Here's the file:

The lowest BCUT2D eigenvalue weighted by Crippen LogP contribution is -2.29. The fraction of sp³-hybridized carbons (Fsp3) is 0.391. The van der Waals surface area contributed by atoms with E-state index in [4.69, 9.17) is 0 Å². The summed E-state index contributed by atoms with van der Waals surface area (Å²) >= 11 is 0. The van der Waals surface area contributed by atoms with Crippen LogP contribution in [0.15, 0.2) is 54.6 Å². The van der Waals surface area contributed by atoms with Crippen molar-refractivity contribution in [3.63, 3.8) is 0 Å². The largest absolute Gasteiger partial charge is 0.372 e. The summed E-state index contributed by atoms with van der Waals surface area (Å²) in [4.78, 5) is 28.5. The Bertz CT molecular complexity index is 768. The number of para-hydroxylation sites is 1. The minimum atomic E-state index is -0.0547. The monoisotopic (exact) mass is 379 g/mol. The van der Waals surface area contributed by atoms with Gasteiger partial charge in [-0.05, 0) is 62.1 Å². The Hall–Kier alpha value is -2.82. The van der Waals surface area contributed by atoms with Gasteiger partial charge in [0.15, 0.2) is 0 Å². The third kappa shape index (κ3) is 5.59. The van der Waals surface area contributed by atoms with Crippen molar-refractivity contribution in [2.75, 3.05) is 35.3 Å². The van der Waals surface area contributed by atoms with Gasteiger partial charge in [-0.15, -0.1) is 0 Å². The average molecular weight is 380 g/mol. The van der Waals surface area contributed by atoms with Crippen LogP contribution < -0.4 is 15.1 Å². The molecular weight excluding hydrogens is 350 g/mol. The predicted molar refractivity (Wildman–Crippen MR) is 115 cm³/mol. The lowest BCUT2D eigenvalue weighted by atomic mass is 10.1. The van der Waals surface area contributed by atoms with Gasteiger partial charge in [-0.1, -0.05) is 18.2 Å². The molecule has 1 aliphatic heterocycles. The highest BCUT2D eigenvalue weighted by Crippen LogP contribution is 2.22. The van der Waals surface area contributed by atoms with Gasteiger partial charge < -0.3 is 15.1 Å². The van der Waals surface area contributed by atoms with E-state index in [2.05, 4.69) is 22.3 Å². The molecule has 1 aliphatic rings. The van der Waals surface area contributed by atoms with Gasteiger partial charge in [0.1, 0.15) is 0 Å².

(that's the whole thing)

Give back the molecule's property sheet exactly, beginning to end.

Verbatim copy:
The lowest BCUT2D eigenvalue weighted by Crippen LogP contribution is -2.29. The fraction of sp³-hybridized carbons (Fsp3) is 0.391. The van der Waals surface area contributed by atoms with E-state index in [4.69, 9.17) is 0 Å². The summed E-state index contributed by atoms with van der Waals surface area (Å²) >= 11 is 0. The van der Waals surface area contributed by atoms with Crippen LogP contribution in [0.15, 0.2) is 54.6 Å². The van der Waals surface area contributed by atoms with Crippen molar-refractivity contribution in [3.63, 3.8) is 0 Å². The largest absolute Gasteiger partial charge is 0.372 e. The summed E-state index contributed by atoms with van der Waals surface area (Å²) in [4.78, 5) is 28.5. The Bertz CT molecular complexity index is 768. The number of para-hydroxylation sites is 1. The minimum atomic E-state index is -0.0547. The monoisotopic (exact) mass is 379 g/mol. The van der Waals surface area contributed by atoms with Gasteiger partial charge in [-0.05, 0) is 62.1 Å². The Hall–Kier alpha value is -2.82. The van der Waals surface area contributed by atoms with Gasteiger partial charge in [0.15, 0.2) is 0 Å². The third kappa shape index (κ3) is 5.59. The van der Waals surface area contributed by atoms with Crippen molar-refractivity contribution in [2.75, 3.05) is 35.3 Å². The van der Waals surface area contributed by atoms with Gasteiger partial charge in [-0.15, -0.1) is 0 Å². The average molecular weight is 380 g/mol. The van der Waals surface area contributed by atoms with Crippen LogP contribution < -0.4 is 15.1 Å². The molecular weight excluding hydrogens is 350 g/mol. The predicted molar refractivity (Wildman–Crippen MR) is 115 cm³/mol. The lowest BCUT2D eigenvalue weighted by atomic mass is 10.1. The van der Waals surface area contributed by atoms with Gasteiger partial charge in [-0.1, -0.05) is 18.2 Å². The molecule has 1 aliphatic heterocycles. The highest BCUT2D eigenvalue weighted by Crippen LogP contribution is 2.22. The van der Waals surface area contributed by atoms with Gasteiger partial charge < -0.3 is 15.1 Å². The van der Waals surface area contributed by atoms with E-state index in [2.05, 4.69) is 22.3 Å². The molecule has 1 aliphatic rings. The van der Waals surface area contributed by atoms with Gasteiger partial charge in [0.1, 0.15) is 0 Å².